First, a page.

A Christmas Classic In A Darker Light

A reader writes:

Last night my girlfriend watched A Christmas Story. In light of recent events, she came away from it a little disturbed. In the movie, Ralphie desperately wants a BB gun for Christmas. Even though almost every adult he meets tells him it's a bad idea, at the end of the movie he gets it anyway, and it makes him the happiest little boy in the world. As light and fun and charmingly nostalgic as this film is, at its center is the idea that it's okay to lust after a weapon. Doesn't that condone exactly the same gun culture that has led to so much tragedy?

The gun Ralphie wants is just a toy, but to him it's as real as any other. He has these fantasies about using his gun to protect his family from evil bad guys. It occurred to me that these are the same fantasies that so many gun advocates use to argue that the answer is more guns. "If only I'd been in the school with a gun", they say, "I could have easily stopped the shooter before he did much damage." I'm not an expert, but I suspect most people who believe this are about as likely to succeed as Ralphie would with his BB gun. This seems to me a forgivable fantasy if you're a 10-year-old boy, but not if you want to participate in an adult conversation about how best to protect ourselves. Please, grow up.

Update from a reader:

Ralphie does finally get his BB gun, goes to the backyard, takes aim at a target, fires and the BB promptly ricochets … straight back in to his eyeglass lens, thus smashing it and causing him to run indoors, crying. This condones gun ownership? So, if your reader feels compelled to take a lesson from the movie: You WILL shoot your eye out.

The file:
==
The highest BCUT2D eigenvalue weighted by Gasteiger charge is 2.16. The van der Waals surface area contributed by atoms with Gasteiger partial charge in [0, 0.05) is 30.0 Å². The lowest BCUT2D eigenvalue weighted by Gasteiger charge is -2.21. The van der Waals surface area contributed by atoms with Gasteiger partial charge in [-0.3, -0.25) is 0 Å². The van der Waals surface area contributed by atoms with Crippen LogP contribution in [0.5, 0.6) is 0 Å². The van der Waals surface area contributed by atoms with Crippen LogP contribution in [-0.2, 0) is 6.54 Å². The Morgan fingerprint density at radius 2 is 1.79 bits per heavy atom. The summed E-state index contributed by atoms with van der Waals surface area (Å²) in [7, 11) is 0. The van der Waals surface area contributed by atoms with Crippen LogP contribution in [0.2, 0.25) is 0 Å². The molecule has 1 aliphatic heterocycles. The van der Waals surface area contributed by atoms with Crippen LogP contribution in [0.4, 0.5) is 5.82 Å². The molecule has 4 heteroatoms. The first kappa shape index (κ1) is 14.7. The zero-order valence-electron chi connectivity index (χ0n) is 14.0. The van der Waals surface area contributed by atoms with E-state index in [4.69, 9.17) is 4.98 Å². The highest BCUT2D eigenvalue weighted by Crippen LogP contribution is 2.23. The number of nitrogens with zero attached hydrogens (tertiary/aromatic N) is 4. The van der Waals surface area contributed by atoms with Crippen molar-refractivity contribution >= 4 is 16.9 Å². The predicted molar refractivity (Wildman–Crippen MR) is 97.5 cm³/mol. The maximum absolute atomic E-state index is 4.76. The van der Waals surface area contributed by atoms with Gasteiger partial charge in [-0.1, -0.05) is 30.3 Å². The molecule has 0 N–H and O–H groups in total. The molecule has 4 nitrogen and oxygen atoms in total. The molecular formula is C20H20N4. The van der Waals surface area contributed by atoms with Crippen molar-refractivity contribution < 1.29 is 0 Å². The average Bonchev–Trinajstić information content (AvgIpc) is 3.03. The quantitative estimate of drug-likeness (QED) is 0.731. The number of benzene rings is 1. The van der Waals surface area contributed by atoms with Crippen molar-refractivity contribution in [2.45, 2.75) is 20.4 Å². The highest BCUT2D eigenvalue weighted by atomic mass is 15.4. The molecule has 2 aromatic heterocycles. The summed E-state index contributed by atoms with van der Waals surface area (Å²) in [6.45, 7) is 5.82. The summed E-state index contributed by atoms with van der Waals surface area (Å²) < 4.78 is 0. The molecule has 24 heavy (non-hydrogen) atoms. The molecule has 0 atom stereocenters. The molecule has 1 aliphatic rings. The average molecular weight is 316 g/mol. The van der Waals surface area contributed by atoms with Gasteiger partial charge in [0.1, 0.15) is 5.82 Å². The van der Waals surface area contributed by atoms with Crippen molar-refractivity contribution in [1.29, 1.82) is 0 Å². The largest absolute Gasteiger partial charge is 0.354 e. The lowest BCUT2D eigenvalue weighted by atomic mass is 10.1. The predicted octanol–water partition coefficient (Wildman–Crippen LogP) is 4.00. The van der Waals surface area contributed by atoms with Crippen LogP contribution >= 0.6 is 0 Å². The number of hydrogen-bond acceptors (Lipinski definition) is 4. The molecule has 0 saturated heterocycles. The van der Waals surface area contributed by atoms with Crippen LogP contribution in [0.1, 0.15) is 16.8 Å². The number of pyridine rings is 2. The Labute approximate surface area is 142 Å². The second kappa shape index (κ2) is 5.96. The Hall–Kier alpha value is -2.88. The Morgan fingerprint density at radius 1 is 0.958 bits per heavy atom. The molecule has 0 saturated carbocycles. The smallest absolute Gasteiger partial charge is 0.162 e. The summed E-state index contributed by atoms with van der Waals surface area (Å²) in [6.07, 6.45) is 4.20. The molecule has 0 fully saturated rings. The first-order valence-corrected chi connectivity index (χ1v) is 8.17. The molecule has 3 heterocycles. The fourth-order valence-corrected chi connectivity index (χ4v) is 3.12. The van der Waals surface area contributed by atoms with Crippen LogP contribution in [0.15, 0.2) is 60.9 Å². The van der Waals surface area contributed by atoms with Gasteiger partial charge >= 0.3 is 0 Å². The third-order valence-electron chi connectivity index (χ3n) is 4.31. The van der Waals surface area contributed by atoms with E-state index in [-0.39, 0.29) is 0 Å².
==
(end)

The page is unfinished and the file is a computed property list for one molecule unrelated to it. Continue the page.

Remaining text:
The central theme of A Christmas Story is not "the idea that it's okay to lust after a weapon", but that it's okay to be a kid with an imagination. I lusted after a BB gun when I was a boy (and eventually got one) because I had the same fantasies that Ralphie had – protecting his family, saving his friends, becoming a hero. As a young boy it's exciting to imagine yourself as the savior of others. And like most little boys who love playing with guns, as I grew up I learned that the road to heroism rarely involves one. If I hadn't been allowed the healthy freedom to explore the fantasies of my childish imagination, I may not have come to the same conclusion.


So the desire to own a firearm to protect one’s household from intruders is a childish fantasy? People who "lust over a weapon" are part of "the gun culture that has lead to so much tragedy" and need to "grow up"? Please.

I live on a back road in northern Vermont. The closest law enforcement is twenty minutes away – if I’m lucky. If someone invades my home, I’m not going to ask them to kindly wait until the authorities arrive for a proper stand-off. I dread the thought of ever having to use my Glock (a handgun that I regularly practice with and securely store in my nightstand in a biometric safe that only I can open) against anyone, but I sleep better at night knowing I have at least a chance of protecting my family against a home invasion, no matter how unlikely the situation.

The idea of little Ralphie "using his gun to protect his family from evil bad guys" (who do exist, believe it or not) is not a "fantasy" for many, but an unpleasant, if rare, reality and – depending on where you live – a very logical choice. I’m actually sympathetic to idea of reasonable gun control legislation and there certainly are some nutty gun enthusiasts out there, but this kind of silly characterization makes people who have actual experience with firearms roll their eyes.